So many people in their 40s have lived through a dynamic and changing world. We are still young enough to appreciate the world we grew up in and to embrace the new world that has taken shape before our very eyes.

We lived a world without spandex, in our jeans, turtlenecks and winter wool leggings. Only by the late 80s and early 90s did they start making jeans that didn’t require you to lie down on your back to zip them up. Life. Was. Hard.

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I can breathe (courtesy of pixabay)

We knew what it meant to have Russia as a threat to our Jewish brethren. We talked about their plight at our youth groups and community gatherings. The name of Anatoly Sharansky was known far and wide to every Jew in the diaspora as well as his wife Natalia, his loyal advocate and spokesperson. And today I see them strolling around Jerusalem together hand in hand. So who says the world hasn’t improved?

Because it has in many ways.

We watched Madonna revolutionise women and their image and shock the world with her brazen openness, all while wearing a single strand of pearls.

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We watched the rise and ultimate fall of Michael Jackson, a tragic legend in his time and listened to Lionel Richie “Dancing on the Ceiling” on vinyl.

We are a generation that lived without smart phones for the first 2 decades of our lives. We went to summer camps, rode bikes, read books and developed our curiosity when bored. We met people in-person. At bars. Playing pool and gave our phone numbers in a folded up napkin. If you weren’t home, you couldn’t answer the phone. I know. Revolutionary.

We wrote shabbat-o-grams and made music mixes on tapes for guys we had crushes on. We bought Walkmans and Discmans (that eventually had a memory chip in them that could keep track of 60 seconds of music forward so the track didn’t skip).

We bought CDs, even if it was only for one song, and rented movies at blockbuster.

We experienced the fall of the Berlin wall.

The rise and fall of Saddam Hussein.

The gulf war.

We knew real fear. Fear of rockets overhead and of gas attacks. We gloated for a bit that even the Tel Avivians fled to Jerusalem to take cover for awhile.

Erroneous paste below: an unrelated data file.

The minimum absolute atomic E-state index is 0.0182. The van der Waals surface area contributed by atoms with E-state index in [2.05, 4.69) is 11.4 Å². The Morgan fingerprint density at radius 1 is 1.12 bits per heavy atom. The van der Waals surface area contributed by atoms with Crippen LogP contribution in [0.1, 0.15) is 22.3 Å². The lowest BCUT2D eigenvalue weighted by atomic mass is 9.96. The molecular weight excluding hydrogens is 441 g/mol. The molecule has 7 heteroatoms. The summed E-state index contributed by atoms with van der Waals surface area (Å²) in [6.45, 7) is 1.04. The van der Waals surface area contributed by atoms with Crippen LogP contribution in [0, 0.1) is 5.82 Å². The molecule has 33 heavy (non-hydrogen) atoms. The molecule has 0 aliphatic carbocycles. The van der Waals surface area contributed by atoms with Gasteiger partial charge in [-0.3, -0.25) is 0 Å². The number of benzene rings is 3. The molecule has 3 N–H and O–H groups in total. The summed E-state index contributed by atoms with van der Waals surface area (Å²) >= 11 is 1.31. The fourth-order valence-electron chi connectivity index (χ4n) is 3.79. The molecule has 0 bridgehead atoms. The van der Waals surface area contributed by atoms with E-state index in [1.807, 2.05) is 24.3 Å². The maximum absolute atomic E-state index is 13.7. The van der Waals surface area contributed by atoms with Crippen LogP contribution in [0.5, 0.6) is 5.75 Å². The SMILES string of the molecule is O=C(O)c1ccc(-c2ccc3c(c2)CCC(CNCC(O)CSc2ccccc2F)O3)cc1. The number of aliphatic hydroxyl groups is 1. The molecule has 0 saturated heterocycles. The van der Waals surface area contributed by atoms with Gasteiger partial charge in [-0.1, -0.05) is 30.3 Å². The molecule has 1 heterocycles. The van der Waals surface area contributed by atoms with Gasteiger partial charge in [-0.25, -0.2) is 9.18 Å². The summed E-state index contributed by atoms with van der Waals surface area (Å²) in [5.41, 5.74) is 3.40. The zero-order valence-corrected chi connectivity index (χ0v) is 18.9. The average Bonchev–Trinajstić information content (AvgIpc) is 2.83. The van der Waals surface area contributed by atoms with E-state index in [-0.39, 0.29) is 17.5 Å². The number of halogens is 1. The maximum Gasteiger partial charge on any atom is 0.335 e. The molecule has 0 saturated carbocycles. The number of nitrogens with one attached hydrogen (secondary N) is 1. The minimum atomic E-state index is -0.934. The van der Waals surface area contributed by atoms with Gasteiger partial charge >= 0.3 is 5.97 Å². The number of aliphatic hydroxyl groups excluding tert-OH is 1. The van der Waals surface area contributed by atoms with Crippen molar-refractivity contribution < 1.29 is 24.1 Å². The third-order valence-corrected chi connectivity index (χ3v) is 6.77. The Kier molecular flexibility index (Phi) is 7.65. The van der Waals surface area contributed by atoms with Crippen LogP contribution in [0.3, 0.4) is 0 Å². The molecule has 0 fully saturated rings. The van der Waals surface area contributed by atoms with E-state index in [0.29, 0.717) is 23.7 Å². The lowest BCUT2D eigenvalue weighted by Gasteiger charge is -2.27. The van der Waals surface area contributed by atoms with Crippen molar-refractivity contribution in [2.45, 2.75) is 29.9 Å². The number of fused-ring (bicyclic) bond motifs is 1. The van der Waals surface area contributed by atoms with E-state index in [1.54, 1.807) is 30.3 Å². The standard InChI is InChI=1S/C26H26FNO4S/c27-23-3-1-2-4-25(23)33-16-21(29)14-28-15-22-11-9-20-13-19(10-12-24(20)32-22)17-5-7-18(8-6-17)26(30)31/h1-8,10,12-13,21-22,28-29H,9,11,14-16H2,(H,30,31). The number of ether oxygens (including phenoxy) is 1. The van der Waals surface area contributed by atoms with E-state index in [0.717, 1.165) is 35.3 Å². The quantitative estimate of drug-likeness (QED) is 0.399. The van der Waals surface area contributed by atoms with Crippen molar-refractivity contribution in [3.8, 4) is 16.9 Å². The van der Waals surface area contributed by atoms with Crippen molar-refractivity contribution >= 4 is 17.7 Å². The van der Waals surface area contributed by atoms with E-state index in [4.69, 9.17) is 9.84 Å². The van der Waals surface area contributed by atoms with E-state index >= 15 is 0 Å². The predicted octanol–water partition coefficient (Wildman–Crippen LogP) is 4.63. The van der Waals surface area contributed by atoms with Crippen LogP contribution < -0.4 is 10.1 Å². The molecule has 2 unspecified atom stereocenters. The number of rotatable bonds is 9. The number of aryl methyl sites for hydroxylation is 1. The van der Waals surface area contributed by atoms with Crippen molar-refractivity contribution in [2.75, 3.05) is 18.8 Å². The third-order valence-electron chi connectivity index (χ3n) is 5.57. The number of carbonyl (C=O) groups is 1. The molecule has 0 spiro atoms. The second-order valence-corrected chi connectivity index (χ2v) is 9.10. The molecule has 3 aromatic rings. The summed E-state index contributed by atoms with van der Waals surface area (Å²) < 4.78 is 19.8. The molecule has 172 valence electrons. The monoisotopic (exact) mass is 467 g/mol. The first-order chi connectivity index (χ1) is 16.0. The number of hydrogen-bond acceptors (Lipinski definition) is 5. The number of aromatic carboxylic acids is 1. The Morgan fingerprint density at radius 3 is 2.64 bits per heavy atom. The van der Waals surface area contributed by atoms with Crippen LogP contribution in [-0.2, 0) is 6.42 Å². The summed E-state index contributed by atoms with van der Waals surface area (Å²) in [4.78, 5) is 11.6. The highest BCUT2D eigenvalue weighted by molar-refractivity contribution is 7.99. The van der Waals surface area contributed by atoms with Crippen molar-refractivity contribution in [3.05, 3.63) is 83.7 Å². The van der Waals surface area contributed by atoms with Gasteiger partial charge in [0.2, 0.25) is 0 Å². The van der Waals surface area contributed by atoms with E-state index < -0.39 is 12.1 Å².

We’ve seen it all: corruption, land transfer, loss of lives and the assassination of our prime minister.

We experienced life before Waze. Truly disruptive because it changed the way people act and live. No more driving around with a map book on your knees or having someone in the passenger seat navigate for you or stopping at a gas station to ask directions. “Just put it in Waze” is how we deal.

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If you were waiting for someone to arrive, you had no way of knowing their ETA or where they were. Unless they stopped at a payphone to update you. But that’s just ridiculous.

We saw huge startups emerge from the economic collapse of 2008. Maybe you’ve heard of them? Whatsapp, Instagram, Groupon, Uber, Slack…. And we watched people lose their homes.

If you asked me in 2015 where I saw myself in 5 years, I never would have told you I would be studying law, a certified Yoga teacher, without a partner but not alone, together with my wonderful kids and family, living in a rental and working for a SaaS company (which btw I love and is revolutionizing the world of SaaS as we know it. But that’s a different story.)

I would never have imagined the pandemic that the world is experiencing now either.

For anyone in their 40s or 50s who even gets a small inkling of what I wrote here, you will know that life is so dynamic. If you are open to it, you can experience life to the fullest. Have a plan. And then have plan B. And then have a fallback plan. And then throw all the plans in the trash and go grab a drink with a friend. That is what life is all about.

I can’t presume to say that I know what the coming years will bring. I barely know what I’m doing tomorrow. But there’s one thing I know to be 100% true. I will be together with me, myself and I for the entire span of my life. So if there’s one thing I’m certain of, it’s that I better make sure to love myself, respect myself and feel fulfilled.

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